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Alger Hiss returned last night to his alma mater, the Law School, to talk about the McCarthy are, but somehow the focus of the evening kept coming back to Richard Nixon.
Hiss, accused of Communist espionage connections in the late '40s and later convicted of perjury (charges he has always denied) introduced the subject himself when he noted Nixon's first television interview with David Frost tonight would air on the anniversary of "the Kent State massacre." He went on during his Law School Forum appearance to link the former President to both the original creation of McCarthyism and also to the survival of similar tactics today. And he said he feared that after the Frost interview there would be a renewal of "a lot, at least qualified, support" for Nixon.
"Nixon has had a great deal of resilience," he said. "When struck to earth, he has always rebounded."
Nixon first gained national political prominence when as a Congressman he attacked Hiss, a former New Dealer and State Department official, for allegedly passing secret documents to Communists.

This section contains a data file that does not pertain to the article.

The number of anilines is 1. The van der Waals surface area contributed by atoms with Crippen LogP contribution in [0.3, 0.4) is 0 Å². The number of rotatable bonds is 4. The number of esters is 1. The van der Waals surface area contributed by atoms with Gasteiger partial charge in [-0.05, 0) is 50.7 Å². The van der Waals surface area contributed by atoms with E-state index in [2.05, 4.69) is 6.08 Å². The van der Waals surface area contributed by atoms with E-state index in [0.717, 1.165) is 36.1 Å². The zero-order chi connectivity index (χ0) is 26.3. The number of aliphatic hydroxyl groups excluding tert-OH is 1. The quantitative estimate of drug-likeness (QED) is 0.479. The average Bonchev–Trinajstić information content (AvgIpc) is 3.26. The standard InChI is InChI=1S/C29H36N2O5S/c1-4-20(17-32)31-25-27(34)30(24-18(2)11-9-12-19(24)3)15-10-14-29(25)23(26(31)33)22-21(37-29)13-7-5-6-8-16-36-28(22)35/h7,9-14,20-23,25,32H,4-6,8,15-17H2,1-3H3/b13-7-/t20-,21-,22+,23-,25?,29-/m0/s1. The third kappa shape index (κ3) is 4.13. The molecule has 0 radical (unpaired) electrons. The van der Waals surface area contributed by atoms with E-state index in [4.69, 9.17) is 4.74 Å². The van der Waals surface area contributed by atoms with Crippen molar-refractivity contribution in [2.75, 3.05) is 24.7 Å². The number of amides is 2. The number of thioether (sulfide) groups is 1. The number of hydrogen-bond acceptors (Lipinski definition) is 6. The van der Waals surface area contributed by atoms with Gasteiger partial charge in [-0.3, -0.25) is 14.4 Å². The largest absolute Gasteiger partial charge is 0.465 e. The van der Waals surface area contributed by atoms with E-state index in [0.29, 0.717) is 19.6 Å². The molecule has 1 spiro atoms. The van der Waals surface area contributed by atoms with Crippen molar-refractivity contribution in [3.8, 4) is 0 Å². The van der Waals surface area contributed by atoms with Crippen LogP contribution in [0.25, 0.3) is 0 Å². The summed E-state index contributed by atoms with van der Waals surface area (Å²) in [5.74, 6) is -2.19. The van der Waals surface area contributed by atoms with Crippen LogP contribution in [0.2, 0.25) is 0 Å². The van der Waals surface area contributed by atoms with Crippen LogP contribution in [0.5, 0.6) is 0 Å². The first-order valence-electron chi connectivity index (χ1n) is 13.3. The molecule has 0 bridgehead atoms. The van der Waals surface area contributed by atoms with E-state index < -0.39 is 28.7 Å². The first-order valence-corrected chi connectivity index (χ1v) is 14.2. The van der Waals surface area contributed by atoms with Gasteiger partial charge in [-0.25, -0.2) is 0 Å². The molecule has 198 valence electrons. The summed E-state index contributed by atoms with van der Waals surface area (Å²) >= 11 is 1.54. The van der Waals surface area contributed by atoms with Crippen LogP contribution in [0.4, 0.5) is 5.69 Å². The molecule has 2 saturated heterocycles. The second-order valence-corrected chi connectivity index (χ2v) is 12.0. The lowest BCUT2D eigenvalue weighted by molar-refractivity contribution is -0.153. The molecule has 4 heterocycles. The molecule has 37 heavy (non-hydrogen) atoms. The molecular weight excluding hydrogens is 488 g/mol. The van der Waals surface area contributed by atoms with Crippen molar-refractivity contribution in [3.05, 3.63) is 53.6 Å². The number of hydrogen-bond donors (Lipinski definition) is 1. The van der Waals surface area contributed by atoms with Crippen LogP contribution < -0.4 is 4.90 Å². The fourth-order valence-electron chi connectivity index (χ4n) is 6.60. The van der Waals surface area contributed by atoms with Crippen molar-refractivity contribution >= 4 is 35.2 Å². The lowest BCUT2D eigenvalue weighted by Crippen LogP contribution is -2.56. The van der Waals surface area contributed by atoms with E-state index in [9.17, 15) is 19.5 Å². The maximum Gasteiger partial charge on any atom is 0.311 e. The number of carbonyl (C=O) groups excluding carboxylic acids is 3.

Hiss also told Ames Courtroom audience that McCarthyism had resulted in a "lack of political guts" in the United States and a weakening of the Left. "People are still timid," he said. He mentioned the exclusion of militants from labor union leadership as one example of the power of McCarthyism.
In discussing the early '50s, Hiss said "the ugliness of the McCarthy era has indeed appeared before; what should shock us is that it happened here."
He said that hundreds of thousands" of people had lost their jobs, been driven out of the country, or ostracised during the period. "Courage is contagious" he said and went on to tell several stories of witnesses who ridiculed McCarthy.
Hiss added that he thought that if Franklin Roosevelt had lived, there would have been a Cold War, but that the "ugliness and vulgarity" which characterized the McCarthy period would have been avoided on the domestic scene.
In questioning after his speech, Hiss said that his defense team hopes for a writ of coram nobis ("our court" in Latin) in federal court next winter. Such a process, Hiss said, allows a litigant to present his case and any wrong-doing on the part of the prosecution and can lead to the reversal of a conviction. He said presently he is attempting to collect evidence for the writ, mainly from FBI files, under the Freedom of Information Act.
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